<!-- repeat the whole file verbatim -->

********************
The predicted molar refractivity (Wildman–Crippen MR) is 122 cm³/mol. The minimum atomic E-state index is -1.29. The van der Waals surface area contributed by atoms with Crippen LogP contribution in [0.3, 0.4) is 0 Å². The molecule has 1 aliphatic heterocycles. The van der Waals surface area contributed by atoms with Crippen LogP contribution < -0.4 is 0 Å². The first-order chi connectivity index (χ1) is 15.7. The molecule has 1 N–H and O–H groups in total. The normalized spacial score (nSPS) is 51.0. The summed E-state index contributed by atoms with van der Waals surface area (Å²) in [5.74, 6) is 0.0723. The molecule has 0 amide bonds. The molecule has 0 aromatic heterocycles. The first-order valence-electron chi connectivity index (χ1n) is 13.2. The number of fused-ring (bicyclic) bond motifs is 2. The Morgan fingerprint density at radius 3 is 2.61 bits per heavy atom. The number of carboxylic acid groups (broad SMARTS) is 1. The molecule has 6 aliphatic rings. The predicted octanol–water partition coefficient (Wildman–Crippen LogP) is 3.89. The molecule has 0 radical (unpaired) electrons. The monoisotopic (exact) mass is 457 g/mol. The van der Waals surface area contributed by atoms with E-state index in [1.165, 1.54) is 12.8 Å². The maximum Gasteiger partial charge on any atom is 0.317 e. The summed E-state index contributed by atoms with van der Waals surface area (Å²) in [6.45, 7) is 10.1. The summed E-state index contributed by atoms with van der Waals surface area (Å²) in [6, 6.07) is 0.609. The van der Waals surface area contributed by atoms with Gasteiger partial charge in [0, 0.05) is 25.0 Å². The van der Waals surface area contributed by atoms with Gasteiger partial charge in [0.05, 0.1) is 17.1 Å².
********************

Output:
The predicted molar refractivity (Wildman–Crippen MR) is 122 cm³/mol. The minimum atomic E-state index is -1.29. The van der Waals surface area contributed by atoms with Crippen LogP contribution in [0.3, 0.4) is 0 Å². The molecule has 1 aliphatic heterocycles. The van der Waals surface area contributed by atoms with Crippen LogP contribution < -0.4 is 0 Å². The first-order chi connectivity index (χ1) is 15.7. The molecule has 1 N–H and O–H groups in total. The normalized spacial score (nSPS) is 51.0. The summed E-state index contributed by atoms with van der Waals surface area (Å²) in [5.74, 6) is 0.0723. The molecule has 0 amide bonds. The molecule has 0 aromatic heterocycles. The first-order valence-electron chi connectivity index (χ1n) is 13.2. The number of fused-ring (bicyclic) bond motifs is 2. The Morgan fingerprint density at radius 3 is 2.61 bits per heavy atom. The number of carboxylic acid groups (broad SMARTS) is 1. The molecule has 6 aliphatic rings. The predicted octanol–water partition coefficient (Wildman–Crippen LogP) is 3.89. The molecule has 0 radical (unpaired) electrons. The monoisotopic (exact) mass is 457 g/mol. The van der Waals surface area contributed by atoms with E-state index in [1.165, 1.54) is 12.8 Å². The maximum Gasteiger partial charge on any atom is 0.317 e. The summed E-state index contributed by atoms with van der Waals surface area (Å²) in [6.45, 7) is 10.1. The summed E-state index contributed by atoms with van der Waals surface area (Å²) in [6, 6.07) is 0.609. The van der Waals surface area contributed by atoms with Gasteiger partial charge in [0, 0.05) is 25.0 Å². The van der Waals surface area contributed by atoms with Gasteiger partial charge in [0.05, 0.1) is 17.1 Å².